The sample was selected using data from the Brazilian Institute for Geography and Statistics, which divides Montes Claros into 216 census tracts. For this selection, non-urban and special urban tracts (asylums, kindergartens, orphanages, hospitals and convents), which totaled 35, were not included. This left 181 tracts, of which 163 were "urban, not special" (where about 96% of the urban population lives) and 18 were "urban subnormal", i.e. slums or shantytowns (around 4% of the urban population).

In the second stage, a draw was carried out to determine the order of households to be visited within a tract. The cluster size chosen was three households. The households were thus divided into threes, and the first out of each three was visited. Since each census tract had an average of 200 to 300 homes (and one out of three would be visited), 35 sectors were put into the draw. Of these, 31 were "urban, not special" (where 96% of the interviews took place) and four were "urban, subnormal" (where 4% of interviews took place). Through this procedure, the sample size that had been calculated was reached.

The data collection instruments used were 3,090 semi-structured questionnaires containing 49 questions each. These were applied by five graduates in health-related subjects who had been given specific training for the task. Over an initial two-week period, pilot interviews were conducted and the questionnaires were subsequently reviewed.

The interviews for the main study were then conducted. If it was not possible to conduct an interview, either because the home did not exist or there was nobody at home, the next home was visited and counting was resumed from there. The length of time for which an individual had lived in the census tract was not considered to be a criterion for inclusion or exclusion.

The questionnaires were gathered in every week and checked by the field coordinator. If there was a failure to fill in forms or to collect the data, the interviewer was notified and that particular questionnaire was excluded.

The variables studied were the different forms of alternative therapy that were in use. Thus, the therapies investigated included acupuncture, homeopathy, massage, diet programs, orthomolecular medicine, folk remedies, chiropractics, physical exercises, spiritual healing by others, relaxation and meditation techniques, self-help groups, praying to God, spiritual guides, gurus and spiritist centers.

To assess the interviewees' socioeconomic characteristics, the monthly family income and schooling level that they declared were used. The level of physical health was investigated using 1) the interviewees' own self-reports, on a scale from one ("excellent") to five ("bad"), and 2) the presence of health problems, noting that up to six comorbidities could be recorded for each interviewee.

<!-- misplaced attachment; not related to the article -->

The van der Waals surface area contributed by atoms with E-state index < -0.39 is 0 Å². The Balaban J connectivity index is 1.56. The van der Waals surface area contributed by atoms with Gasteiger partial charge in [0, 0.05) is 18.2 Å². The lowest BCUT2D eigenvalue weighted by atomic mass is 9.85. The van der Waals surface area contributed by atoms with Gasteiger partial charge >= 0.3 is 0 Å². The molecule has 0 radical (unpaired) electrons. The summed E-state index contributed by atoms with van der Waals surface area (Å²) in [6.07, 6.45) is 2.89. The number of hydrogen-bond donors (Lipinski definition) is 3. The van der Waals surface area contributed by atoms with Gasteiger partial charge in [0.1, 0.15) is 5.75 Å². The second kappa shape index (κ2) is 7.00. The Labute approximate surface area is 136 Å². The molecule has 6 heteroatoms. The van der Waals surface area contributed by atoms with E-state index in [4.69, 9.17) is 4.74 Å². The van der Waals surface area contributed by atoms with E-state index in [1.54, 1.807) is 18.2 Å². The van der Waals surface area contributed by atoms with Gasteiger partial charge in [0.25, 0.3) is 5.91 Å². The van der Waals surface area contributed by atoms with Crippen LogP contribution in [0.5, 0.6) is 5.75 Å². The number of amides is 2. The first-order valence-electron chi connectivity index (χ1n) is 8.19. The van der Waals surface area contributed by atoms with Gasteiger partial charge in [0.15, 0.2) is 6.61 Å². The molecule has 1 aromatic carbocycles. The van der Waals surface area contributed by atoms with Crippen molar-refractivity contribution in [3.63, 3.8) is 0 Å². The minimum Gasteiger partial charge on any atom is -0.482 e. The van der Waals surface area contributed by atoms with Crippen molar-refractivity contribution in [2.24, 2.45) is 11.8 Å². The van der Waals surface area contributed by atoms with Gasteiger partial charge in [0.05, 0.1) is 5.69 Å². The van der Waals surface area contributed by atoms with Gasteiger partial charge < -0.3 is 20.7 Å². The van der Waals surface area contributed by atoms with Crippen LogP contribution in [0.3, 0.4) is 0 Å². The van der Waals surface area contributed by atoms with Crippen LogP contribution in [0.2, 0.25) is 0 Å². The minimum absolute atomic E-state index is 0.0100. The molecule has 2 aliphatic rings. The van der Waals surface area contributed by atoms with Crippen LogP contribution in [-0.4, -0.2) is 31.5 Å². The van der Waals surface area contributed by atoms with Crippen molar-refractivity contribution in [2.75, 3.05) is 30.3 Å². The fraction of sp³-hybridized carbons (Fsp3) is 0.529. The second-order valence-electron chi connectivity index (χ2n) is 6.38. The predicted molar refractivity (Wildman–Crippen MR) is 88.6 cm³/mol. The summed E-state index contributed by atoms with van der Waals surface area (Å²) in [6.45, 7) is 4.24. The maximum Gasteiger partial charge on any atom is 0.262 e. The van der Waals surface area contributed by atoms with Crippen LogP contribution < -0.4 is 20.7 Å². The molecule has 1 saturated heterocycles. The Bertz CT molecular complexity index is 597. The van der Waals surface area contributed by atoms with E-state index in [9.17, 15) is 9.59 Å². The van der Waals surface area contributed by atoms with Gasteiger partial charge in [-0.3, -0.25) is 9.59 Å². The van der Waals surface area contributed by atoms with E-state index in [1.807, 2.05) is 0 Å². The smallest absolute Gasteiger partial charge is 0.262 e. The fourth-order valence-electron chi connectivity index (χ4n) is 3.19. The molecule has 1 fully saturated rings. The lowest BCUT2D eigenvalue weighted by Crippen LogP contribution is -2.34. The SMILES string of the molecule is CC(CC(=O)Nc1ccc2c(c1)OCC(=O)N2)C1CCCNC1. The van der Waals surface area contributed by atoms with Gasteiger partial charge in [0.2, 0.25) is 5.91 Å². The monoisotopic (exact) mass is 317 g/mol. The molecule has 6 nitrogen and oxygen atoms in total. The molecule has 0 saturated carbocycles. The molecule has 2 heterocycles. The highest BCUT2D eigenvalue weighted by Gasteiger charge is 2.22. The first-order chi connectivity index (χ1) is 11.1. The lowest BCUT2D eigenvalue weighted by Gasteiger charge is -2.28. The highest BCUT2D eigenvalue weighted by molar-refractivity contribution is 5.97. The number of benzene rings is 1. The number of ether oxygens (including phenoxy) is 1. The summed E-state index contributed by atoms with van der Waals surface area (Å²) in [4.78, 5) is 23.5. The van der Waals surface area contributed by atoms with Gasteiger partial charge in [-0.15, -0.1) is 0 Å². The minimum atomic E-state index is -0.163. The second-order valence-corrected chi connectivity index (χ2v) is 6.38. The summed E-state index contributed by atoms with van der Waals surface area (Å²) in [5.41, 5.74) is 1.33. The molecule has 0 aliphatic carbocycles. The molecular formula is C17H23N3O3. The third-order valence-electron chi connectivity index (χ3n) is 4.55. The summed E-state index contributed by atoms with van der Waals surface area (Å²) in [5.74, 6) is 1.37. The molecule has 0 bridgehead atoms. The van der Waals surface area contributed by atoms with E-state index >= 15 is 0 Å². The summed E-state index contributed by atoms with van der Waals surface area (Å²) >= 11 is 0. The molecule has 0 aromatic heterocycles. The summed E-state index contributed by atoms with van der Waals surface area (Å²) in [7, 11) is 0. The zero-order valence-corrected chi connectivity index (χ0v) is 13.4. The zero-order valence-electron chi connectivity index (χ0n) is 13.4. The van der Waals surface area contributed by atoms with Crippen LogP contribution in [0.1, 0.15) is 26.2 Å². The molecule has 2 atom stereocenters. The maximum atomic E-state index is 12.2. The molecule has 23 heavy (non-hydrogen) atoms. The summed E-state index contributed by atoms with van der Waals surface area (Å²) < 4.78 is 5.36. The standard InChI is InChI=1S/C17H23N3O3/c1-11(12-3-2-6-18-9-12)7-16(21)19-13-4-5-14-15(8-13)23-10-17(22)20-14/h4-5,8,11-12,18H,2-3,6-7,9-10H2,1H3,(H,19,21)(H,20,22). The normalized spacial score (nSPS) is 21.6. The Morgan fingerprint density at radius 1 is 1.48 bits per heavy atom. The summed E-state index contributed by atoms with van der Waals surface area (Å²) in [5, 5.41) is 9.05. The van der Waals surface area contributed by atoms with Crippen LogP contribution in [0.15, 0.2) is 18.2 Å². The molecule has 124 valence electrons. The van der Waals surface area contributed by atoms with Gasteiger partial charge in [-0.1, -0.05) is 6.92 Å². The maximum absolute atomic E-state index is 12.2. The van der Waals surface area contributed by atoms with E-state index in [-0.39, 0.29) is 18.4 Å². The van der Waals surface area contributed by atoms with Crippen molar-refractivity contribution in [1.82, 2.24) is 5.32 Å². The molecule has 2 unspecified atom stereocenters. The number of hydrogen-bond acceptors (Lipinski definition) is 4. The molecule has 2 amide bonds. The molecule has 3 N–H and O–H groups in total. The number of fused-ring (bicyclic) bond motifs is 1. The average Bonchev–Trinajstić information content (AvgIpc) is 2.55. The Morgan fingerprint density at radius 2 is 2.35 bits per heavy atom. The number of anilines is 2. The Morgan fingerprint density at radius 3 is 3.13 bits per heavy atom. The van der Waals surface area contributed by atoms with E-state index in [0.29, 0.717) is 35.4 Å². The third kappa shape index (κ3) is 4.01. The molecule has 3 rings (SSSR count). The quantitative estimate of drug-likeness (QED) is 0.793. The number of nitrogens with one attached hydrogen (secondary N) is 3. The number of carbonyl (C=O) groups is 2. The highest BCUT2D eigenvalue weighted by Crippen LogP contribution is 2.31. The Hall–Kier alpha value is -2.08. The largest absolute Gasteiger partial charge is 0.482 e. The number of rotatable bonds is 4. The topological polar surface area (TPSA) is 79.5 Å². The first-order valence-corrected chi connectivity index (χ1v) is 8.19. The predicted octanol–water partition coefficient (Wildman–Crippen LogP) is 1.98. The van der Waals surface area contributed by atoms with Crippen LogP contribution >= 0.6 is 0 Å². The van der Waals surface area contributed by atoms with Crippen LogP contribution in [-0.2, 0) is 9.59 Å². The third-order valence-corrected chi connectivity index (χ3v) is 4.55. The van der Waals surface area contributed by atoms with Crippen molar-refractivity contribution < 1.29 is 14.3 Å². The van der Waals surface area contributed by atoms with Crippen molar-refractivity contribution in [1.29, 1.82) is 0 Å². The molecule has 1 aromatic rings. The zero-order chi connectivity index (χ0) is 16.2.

The following demographic characteristics were studied: gender, age, skin color, marital status, economic activity, schooling, number of people living together and monthly family income.

For the statistical analysis, the data were recorded and analyzed using the Statistical Package for the Social Sciences (SPSS) software, version 15.0 for Windows. Descriptive statistics were used to record the data. Student's t test was used for comparisons between means, and the chi-square test was used for comparisons between proportions. The statistical significance level used was P < 0.05.

This study was conducted within the standards required by the Declaration of Helsinki and was approved by the Research Ethics Committee of Universidade Estadual de Montes Claros (Unimontes). All of the participants signed a free and informed consent statement, after agreeing to take part in the study.

 

RESULTS

Interviews were conducted with 3,090 people, and the use of homeopathy was identified in 74 cases, i.e. a prevalence of 2.4%. The main reasons that led people to seek homeopathic treatment were that conventional treatment had no effect (16; 21.6%); they were seeking something better (13; 17.6%); a physician had recommended it (8; 10.8%); it would complement conventional treatment (7; 9.5%); and conventional treatment was very expensive (2; 2.7%). Twenty-eight interviewees (37.8%) were unable to give an answer.

The cost of the homeopathic treatment for the patient or the family was reported to be affordable for 34 (45.9%); cheap for 18 (24.3%); and expensive for 14 (18.9%). Eight interviewees (10.9%) were unable to give an answer. Regarding satisfaction, 54 (73%) reported being satisfied or very satisfied with the homeopathic treatment, while 15 (20.3%) were somewhat satisfied or dissatisfied with the treatment received. Five (6.7%) made no comment.